Arthur A. Broyles, Professor Emeritus at the University Of Florida Department Of Physics, passed quietly away on Friday, January 23, 2009

Above: Arthur A. Broyles, Professor Emeritus at the University Of Florida Department Of Physics, passed quietly away on Friday, January 23, 2009. He was 85 years old.

Arthur Broyles Arthur and Jenna Broyles Arthur Broyles (center) with Edward
Teller (the H-bomb father) on the left Arthur Broyles with the author, Sergei Shabanov Arthur Boyles
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In Memory: Arthur Broyles

Arthur Broyles, UF Professor Emeritus of Physics, was born May 16, 1923, in Atlanta, Georgia, to Richard J. and Mary Jones Broyles. His family moved to Gainesville when he was in the 5th
grade. He was a distinguished graduate of the P.K. Yonge School.

His father was a minister, which, in his own words, contributed to Arthur's desire to become a physicist. He received his BS in Physics from the University of Florida in 1942 and was directly commissioned into the US Navy. He was trained at the MIT Radar School and became a radar officer at the USS Baxter, a large troop carrier in the Pacific. His warship participated in three invasions. During one of the invasions, radar skills of the officer Broyles saved his ship from a collision with another warship in the fog.

Arthur met Jenna Schneider (Broyles) in Cambridge, Massachusetts, during his radar training at MIT and married her on December 25, 1943, 11 months after their first dance. Last Christmas they celebrated their 65th anniversary. Arthur was younger than 21 years old and had to get consent from his parents to get married. A similar rule existed for girls too, but the age was 18. The young couple moved to San Francisco, California, where Arthur served as a navy radar officer.

He could have had a great navy career, but there was a small problem. He would often get seasick. So, after the war ended, Arthur resigned from the navy and went to the University of Wisconsin where he received his MS in Physics after one year of study. He continued his education at the Physics Department at Yale University and received his PhD in Theoretical Physics in 1949. Shortly after, Dr. Broyles worked with the world renowned physicist, Edward Teller, on research projects involving the hydrogen bomb at Los Alamos, New Mexico. Later in his career, he performed research at the Rand Corporation in Santa Monica, California. The Rand Corporation was formed to offer research and analysis to the United States armed forces. Arthur's research projects involved studies of nuclear weapons and effects of nuclear fall off. The latter knowledge contributed greatly to Arthur's decision to become a Professor of Physics at the University of Florida in the early 1950's. Gainesville was supposed to be one of the safest places in the United States in case of any nuclear conflict at the time.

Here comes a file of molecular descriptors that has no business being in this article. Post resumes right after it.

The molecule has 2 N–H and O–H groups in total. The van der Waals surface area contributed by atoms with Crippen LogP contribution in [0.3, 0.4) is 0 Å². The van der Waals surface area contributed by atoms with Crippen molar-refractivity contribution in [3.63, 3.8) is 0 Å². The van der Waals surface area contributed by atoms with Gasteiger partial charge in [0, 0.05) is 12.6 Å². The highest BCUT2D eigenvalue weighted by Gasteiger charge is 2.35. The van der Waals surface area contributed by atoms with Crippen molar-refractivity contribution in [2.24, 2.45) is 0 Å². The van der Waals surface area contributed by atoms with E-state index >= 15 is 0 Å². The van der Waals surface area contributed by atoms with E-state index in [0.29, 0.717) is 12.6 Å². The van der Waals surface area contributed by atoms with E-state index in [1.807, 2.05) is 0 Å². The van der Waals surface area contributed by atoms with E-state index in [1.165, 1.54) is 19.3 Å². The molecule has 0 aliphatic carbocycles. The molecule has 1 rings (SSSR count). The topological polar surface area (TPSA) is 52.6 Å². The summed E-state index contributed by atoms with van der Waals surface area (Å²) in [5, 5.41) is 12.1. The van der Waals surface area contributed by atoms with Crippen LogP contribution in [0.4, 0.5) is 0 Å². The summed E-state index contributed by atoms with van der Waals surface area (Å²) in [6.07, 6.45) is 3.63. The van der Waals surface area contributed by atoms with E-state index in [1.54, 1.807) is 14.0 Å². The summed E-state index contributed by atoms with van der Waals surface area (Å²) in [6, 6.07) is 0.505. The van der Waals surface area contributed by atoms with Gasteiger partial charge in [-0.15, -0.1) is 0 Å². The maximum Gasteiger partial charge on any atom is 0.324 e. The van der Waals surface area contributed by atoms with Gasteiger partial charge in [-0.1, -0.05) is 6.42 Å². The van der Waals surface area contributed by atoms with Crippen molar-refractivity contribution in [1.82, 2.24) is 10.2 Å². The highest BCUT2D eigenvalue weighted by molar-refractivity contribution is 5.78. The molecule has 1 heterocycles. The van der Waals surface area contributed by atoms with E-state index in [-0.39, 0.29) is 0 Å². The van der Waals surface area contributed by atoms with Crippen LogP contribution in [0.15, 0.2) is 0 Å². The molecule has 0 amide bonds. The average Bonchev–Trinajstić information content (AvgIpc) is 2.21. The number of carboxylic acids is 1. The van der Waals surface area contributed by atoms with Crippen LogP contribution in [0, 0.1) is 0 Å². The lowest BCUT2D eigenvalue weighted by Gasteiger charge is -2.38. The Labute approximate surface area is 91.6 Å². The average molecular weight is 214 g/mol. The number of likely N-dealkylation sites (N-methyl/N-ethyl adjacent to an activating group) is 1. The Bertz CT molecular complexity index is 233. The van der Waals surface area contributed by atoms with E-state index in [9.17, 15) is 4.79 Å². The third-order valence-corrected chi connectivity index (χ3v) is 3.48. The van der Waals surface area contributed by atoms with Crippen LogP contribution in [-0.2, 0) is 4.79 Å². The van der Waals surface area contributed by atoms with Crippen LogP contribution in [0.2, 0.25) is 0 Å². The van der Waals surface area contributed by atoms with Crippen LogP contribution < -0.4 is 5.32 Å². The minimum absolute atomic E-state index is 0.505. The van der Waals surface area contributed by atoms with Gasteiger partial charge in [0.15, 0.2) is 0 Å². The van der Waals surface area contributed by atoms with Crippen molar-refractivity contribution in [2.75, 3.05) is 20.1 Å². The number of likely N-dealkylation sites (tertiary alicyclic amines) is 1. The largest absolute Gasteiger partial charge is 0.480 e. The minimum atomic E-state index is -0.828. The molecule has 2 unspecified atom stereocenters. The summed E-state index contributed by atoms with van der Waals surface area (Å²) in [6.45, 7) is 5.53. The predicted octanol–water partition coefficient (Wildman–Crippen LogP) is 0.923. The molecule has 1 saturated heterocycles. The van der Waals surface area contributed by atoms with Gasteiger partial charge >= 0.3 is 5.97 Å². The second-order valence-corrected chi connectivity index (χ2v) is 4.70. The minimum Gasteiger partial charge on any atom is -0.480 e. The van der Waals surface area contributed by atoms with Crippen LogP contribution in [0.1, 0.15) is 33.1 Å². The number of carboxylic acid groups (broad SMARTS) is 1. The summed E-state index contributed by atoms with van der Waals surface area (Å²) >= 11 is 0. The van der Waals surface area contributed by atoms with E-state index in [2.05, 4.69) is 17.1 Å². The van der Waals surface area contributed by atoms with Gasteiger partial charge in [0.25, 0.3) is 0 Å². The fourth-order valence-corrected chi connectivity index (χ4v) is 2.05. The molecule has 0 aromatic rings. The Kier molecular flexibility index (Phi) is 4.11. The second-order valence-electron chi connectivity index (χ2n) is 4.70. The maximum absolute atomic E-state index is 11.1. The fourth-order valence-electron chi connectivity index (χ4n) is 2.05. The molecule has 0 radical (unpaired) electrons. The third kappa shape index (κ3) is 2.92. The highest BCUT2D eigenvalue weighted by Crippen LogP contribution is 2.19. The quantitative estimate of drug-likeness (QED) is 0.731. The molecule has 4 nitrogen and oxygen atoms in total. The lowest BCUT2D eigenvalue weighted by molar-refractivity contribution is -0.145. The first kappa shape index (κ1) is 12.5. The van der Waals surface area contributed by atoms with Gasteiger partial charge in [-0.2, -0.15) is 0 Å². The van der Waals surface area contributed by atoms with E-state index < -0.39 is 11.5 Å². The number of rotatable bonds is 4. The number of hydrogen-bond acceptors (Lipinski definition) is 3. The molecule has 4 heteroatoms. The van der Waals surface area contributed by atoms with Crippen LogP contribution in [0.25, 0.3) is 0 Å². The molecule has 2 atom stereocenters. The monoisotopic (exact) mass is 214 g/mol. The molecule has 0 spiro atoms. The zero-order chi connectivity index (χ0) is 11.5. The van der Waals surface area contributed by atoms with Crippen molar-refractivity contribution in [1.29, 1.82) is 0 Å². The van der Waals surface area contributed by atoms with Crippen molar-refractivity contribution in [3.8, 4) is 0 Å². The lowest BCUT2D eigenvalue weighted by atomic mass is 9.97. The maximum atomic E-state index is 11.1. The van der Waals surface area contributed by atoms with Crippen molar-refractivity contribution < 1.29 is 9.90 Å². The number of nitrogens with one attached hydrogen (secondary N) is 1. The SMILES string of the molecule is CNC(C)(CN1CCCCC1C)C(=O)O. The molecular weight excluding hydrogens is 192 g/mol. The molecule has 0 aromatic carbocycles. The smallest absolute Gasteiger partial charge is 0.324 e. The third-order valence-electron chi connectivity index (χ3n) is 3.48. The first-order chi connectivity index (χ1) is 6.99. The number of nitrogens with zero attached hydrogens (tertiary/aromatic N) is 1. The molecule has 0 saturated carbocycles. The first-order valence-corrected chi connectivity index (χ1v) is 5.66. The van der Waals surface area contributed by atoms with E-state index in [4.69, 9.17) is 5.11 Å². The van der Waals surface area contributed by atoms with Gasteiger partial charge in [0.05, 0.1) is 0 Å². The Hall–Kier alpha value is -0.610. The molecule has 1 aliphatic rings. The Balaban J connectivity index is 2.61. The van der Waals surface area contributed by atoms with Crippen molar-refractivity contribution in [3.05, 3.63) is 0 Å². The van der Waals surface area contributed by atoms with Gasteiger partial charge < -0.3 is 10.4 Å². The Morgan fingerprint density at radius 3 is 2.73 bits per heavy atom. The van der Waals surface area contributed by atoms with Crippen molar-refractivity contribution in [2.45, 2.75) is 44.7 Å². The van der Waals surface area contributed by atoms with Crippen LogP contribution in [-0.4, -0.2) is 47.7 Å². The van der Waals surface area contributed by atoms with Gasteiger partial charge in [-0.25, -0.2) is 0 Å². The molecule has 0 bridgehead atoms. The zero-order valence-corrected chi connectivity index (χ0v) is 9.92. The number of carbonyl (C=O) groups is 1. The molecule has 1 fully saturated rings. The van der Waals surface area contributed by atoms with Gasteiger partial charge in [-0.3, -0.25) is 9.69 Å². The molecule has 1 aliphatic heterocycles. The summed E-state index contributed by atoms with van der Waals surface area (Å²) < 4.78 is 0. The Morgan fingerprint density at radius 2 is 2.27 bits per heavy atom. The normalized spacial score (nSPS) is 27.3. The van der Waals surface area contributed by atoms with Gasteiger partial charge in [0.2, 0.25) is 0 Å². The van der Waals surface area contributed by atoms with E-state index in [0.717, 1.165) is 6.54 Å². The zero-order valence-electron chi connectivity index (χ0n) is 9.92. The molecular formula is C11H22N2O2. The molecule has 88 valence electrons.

He became a vice chairman of the Florida Civil Defense Council and, in his spare time, built a nuclear shelter in his Gainesville home in which his son, David, played drums to avoid complaints from neighbors. Professor Broyles had a vision for the UF Department of Physics to create a strong High Energy Physics group. In the 1970’s he put his energy and willpower into realizing his vision. Now the High Energy group of the Department is widely recognized and participates in various national and international projects.

During his tenure at UF, Arthur continued his collaboration with Edward Teller who was at the Lawrence Livermore National Laboratory. He spent many summers there as a research fellow as well as a sabbatical year. He authored about 70 research articles. After his retirement in 1989, Arthur remained active in research and the Department life as Professor Emeritus. His recent research work was devoted to foundations of quantum mechanics and quantum field theory. He was writing a book on the subject which, unfortunately, he did not finish.

Arthur and Jenna were blessed with four children, three daughters, Rhea, Bonnie, and Frances, and a son David. Arthur is survived by his five grandchildren, one great
grandson and numerous nieces and nephews. Arthur Broyles will be remembered by his colleagues as a man of principles, a devoted researcher, and a kind and caring
friend, and by his family as a loving husband, father, grandfather, and great grandfather. He made a difference in the lives of many people.



Sergei Shabanov


Courtesy Physics Department

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